Jefferson Adams is a freelance writer living in San Francisco. He has covered Health News for http://Examiner.com, and provided health and medical content for http://Sharecare.com. His work has appeared in Antioch Review, Blue Mesa Review, CALIBAN, Hayden's Ferry Review, Huffington Post, the Mississippi Review, and Slate, among others.
Current treatment for celiac disease is to eat only foods which are gluten-free. But, what about foods processed to remove gluten? Is it safe for people with celiac disease to eat foods that have been processed to remove gluten?
Celiac.com 05/07/2014 - Current treatment for celiac disease is to eat only foods which are gluten-free. But, what about foods processed to remove gluten? Is it safe for people with celiac disease to eat foods that have been processed to remove gluten?
Processing may render gluten-containing foods technically safe celiac patients, but so far live safety testing can only be performed on actual patients, not in laboratory computer models.
A team of researchers recently set out to test the safety of germinated rye sourdough in a celiac disease model based on the adoptive transfer of prolamin-primed memory T cells into lymphopenic mice. The research team included T.L. Freitag, J. Loponen, M. Messing, V. Zevallos, L.C. Andersson, T. Sontag-Strohm, P. Saavalainen, D. Schuppan, H. Salovaara, S. Meri. They are variously affiliated with the Department of Bacteriology and Immunology at the Haartman Institute of the University of Helsinki in Helsinki, Finland.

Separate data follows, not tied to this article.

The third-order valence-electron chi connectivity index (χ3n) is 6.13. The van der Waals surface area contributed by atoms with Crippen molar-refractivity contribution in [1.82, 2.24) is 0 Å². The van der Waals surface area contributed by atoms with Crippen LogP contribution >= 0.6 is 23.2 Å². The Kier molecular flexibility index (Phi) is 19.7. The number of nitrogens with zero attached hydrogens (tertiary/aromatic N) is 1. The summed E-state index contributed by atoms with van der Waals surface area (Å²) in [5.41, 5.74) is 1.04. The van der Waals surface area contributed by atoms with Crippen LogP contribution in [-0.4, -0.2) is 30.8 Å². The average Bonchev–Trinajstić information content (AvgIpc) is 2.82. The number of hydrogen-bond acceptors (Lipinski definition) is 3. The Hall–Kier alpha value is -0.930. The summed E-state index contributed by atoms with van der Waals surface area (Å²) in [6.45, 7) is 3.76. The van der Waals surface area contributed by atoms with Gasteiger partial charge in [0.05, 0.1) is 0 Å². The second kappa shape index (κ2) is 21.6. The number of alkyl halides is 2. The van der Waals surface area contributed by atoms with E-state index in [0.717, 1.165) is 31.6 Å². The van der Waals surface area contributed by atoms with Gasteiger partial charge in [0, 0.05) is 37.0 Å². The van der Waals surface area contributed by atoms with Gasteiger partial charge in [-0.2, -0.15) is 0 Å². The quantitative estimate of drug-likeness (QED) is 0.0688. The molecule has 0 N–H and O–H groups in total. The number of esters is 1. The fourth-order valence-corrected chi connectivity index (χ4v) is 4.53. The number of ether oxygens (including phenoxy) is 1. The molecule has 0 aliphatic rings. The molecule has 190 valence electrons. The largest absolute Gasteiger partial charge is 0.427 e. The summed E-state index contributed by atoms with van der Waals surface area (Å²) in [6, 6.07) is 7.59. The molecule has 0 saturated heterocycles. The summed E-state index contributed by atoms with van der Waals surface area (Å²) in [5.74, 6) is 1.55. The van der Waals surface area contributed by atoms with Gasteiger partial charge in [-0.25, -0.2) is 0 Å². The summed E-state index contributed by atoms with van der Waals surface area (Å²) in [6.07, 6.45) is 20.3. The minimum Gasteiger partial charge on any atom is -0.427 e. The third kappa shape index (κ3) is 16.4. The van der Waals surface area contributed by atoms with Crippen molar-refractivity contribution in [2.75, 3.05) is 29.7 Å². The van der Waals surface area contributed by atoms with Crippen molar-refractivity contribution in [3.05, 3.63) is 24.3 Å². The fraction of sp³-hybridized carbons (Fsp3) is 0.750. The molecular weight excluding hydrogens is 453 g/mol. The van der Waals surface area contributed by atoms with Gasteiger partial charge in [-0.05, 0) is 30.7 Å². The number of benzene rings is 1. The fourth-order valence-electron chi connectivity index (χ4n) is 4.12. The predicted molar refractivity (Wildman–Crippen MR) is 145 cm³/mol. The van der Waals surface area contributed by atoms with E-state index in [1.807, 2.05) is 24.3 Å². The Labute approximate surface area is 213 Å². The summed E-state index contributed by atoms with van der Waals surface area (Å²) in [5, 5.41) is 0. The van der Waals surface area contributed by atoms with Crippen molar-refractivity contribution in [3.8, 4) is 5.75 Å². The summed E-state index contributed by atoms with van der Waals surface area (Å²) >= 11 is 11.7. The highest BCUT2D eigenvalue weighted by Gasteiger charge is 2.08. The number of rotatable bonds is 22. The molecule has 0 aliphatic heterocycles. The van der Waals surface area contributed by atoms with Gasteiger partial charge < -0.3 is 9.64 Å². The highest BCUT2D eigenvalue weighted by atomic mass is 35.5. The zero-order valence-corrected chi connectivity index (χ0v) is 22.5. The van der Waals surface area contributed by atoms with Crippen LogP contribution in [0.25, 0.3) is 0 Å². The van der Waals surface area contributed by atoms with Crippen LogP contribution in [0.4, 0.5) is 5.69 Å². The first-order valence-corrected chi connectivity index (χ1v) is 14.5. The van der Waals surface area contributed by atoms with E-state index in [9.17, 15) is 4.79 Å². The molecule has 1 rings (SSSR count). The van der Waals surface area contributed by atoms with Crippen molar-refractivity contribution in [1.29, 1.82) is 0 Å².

For their study, they modified a celiac disease mouse model to test antigenicity and inflammatory effects of germinated rye sourdough, a food product characterized by extensive prolamin hydrolysis.
The team then injected Lymphopenic Rag1(-/-) or nude mice with splenic CD4(+)CD62L(-)CD44 high-memory T cells from gliadin- or secalin-immunized wild-type donor mice.
The team found that:
In addition, they found no reductions in body weight loss, histological duodenitis, or T cell cytokine secretion in Rag1(-/-) recipients challenged accordingly.
From the results, they concluded that Prolamin-primed CD4(+)CD62L(-)CD44 high-memory T cells do induce gluten-sensitive enteropathy in Rag1(-/-) mice.
Moreover, germination of rye sourdough does not completely hydrolyze the secalin peptides, which retain B and T cell stimulatory capacity and remain harmful to the intestinal mucosa in this celiac disease model.
Current antibody-based prolamin detection methods may fail to detect antigenic gluten fragments in processed cereal food products.